Since bmi_calculator returns 3 elements thus we can store each of these element as 3 new variables.

For example, we are creating 3 new variables my_mass, my_height and my_bmi in the following way:

my_mass,my_height,my_bmi = bmi_calculator(70,1.88);
print(my_mass);
print(my_height);
print(round(my_bmi,2));








Nested functions


A function inside a function is called a nested function:

In the following examples we are creating a function my_func which takes 3 input parameters and have defined a nested function square_func( ) inside it which returns the square of the number.


Note that indentation plays a big role here: For the second function we have specified another tab to dictate Python that it is a part of second function.

def my_func(x1, x2, x3):
        """ Indentation for first function"""
        def square_func(x):
            """Indentation for second function"""
            return x**2
        return (square_func(x1), square_func(x2), square_func(x3))

print(my_func(1, 2, 3))




args keyword

Now let us try to pass more arguments to the function:

print(my_func(1, 2, 3,4, 5))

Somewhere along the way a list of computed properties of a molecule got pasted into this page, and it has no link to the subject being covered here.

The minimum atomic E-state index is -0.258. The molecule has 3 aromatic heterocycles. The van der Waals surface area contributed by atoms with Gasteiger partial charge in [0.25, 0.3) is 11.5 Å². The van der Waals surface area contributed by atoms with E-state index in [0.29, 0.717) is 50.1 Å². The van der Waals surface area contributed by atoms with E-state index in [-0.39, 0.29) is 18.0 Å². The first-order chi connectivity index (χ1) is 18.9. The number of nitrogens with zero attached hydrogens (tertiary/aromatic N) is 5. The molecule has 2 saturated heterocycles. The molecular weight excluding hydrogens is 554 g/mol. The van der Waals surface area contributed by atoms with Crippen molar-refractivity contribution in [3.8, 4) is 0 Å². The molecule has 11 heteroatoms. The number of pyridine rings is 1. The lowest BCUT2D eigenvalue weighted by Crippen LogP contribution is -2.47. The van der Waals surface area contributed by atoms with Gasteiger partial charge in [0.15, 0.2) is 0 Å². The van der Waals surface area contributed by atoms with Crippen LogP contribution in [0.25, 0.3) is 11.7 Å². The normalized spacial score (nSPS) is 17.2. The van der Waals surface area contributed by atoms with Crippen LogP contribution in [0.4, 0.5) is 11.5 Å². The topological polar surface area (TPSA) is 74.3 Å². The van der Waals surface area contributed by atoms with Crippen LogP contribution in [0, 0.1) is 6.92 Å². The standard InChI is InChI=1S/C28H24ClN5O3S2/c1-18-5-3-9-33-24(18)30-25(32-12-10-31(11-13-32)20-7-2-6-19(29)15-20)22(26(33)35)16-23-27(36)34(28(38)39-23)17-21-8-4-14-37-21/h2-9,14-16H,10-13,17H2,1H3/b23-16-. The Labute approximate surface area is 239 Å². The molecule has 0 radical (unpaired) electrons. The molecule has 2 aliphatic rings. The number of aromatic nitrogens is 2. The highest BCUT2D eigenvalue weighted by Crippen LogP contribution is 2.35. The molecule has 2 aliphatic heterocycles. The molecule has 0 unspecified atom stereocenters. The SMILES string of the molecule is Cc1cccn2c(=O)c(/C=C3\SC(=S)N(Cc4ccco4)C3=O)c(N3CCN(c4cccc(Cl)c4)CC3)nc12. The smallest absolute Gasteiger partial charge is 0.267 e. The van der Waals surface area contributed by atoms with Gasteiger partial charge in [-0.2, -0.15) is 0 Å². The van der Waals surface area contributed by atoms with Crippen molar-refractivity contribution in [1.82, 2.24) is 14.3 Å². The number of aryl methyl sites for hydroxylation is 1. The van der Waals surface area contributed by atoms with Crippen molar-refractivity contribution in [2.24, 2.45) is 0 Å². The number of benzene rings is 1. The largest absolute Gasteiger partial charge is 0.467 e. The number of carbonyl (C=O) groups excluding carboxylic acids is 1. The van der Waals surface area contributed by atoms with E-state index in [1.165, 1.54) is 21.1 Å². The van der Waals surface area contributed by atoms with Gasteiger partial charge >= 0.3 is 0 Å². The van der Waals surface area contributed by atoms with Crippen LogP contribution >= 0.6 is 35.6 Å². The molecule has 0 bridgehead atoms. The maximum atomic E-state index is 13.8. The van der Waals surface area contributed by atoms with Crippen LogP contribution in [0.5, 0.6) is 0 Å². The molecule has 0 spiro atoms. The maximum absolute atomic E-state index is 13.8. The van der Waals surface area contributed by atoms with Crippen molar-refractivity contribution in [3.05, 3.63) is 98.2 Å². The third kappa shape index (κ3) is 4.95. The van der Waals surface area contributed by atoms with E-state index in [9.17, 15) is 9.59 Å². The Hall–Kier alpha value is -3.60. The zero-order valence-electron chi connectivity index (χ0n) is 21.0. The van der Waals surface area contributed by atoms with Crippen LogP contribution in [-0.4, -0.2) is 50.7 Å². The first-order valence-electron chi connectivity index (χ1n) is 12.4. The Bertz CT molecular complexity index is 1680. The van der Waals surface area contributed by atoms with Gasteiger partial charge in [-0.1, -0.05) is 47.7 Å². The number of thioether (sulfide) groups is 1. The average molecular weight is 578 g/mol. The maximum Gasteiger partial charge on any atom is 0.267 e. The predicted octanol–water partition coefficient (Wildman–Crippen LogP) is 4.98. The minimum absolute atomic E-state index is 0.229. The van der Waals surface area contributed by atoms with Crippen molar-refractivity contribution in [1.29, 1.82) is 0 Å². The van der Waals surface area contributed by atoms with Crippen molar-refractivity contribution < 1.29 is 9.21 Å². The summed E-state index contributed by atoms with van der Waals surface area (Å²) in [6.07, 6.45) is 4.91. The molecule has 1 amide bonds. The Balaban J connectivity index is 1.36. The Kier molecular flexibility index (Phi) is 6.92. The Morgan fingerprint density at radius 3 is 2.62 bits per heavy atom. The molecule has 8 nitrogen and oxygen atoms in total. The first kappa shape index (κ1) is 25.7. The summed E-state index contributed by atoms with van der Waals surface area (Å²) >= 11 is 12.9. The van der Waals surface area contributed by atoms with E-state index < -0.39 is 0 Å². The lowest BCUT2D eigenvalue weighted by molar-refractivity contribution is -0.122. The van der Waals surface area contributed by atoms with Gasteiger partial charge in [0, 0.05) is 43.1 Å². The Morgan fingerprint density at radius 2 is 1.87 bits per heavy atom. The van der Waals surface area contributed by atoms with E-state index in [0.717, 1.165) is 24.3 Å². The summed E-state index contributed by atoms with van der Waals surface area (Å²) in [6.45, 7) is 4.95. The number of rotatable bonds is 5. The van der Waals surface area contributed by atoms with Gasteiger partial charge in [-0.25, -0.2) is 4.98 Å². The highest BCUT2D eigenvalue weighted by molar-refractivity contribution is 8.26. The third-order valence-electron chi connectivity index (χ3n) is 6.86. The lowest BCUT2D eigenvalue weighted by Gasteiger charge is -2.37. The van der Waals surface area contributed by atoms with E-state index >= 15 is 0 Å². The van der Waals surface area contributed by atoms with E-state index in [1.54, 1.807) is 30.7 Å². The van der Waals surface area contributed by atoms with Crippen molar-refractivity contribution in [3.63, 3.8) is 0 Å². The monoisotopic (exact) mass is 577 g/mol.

Python has thrown the TypeError: which means that function can take only 3 arguments while you are passing 5.

But it is not feasible that number of arguments are always known to a programmer in advance. Thus to mitigate this Python has args . Let us create the same function, where we are passing *args as our function parameter.

def my_func(*args):
    squared_tuple = [i**2 for i in args]
    return tuple(squared_tuple)
       
 my_func(1,2,3,4,5)

*args parameter allows the programmer to pass non-keyworded arguments on which list operations can be carried out.






kwargs keyword


kwargs is the short form of keyword arguments. It is denoted by ** . It has a similar utility to args but it is not used for lists, rather it is used for working with dictionaries.

When number of items in our dictionary is not defined then we can use **kwargs.


Let us take an example to understand how a UDF with kwargs looks like:

def my_func(**kwargs):
    """Printing Items in kwargs"""
    print(kwargs.items())
    """Printing Keys in kwargs"""
    print(kwargs.keys())
    """Printing Values in kwargs"""
    print(kwargs.values())
    
    for k,v in kwargs.items():
        print(k," - ",v )

Our above UDF will take a dictionary of varying number of keyworded arguments (i.e. items) and would print the items, keys, values and concatenate key and values.


Let us pass a dictionary with 2 items to our above UDF.

my_func(country = "U.S.A", capital = "Washington D.C.")

To learn about args and kwargs in detail you can refer to this tutorial.